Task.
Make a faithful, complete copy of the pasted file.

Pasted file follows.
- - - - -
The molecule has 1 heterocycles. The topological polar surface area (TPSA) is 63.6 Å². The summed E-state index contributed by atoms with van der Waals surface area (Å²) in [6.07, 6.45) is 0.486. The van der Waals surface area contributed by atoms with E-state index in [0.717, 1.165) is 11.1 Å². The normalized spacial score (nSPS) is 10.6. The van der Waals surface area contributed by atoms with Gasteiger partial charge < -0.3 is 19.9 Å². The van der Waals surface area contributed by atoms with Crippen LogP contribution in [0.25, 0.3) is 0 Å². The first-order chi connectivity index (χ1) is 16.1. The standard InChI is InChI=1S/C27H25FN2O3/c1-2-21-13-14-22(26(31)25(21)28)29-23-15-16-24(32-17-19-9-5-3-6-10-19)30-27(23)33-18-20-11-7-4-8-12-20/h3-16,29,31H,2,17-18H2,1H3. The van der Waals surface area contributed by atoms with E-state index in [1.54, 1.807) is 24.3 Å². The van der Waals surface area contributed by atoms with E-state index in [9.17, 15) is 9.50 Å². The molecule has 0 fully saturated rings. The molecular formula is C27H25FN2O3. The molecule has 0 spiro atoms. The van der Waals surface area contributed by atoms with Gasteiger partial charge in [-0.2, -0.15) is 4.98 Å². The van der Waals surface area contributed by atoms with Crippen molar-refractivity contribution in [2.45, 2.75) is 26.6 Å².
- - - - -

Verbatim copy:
The molecule has 1 heterocycles. The topological polar surface area (TPSA) is 63.6 Å². The summed E-state index contributed by atoms with van der Waals surface area (Å²) in [6.07, 6.45) is 0.486. The van der Waals surface area contributed by atoms with E-state index in [0.717, 1.165) is 11.1 Å². The normalized spacial score (nSPS) is 10.6. The van der Waals surface area contributed by atoms with Gasteiger partial charge < -0.3 is 19.9 Å². The van der Waals surface area contributed by atoms with Crippen LogP contribution in [0.25, 0.3) is 0 Å². The first-order chi connectivity index (χ1) is 16.1. The standard InChI is InChI=1S/C27H25FN2O3/c1-2-21-13-14-22(26(31)25(21)28)29-23-15-16-24(32-17-19-9-5-3-6-10-19)30-27(23)33-18-20-11-7-4-8-12-20/h3-16,29,31H,2,17-18H2,1H3. The van der Waals surface area contributed by atoms with E-state index in [1.54, 1.807) is 24.3 Å². The van der Waals surface area contributed by atoms with E-state index in [9.17, 15) is 9.50 Å². The molecule has 0 fully saturated rings. The molecular formula is C27H25FN2O3. The molecule has 0 spiro atoms. The van der Waals surface area contributed by atoms with Gasteiger partial charge in [-0.2, -0.15) is 4.98 Å². The van der Waals surface area contributed by atoms with Crippen molar-refractivity contribution in [2.45, 2.75) is 26.6 Å².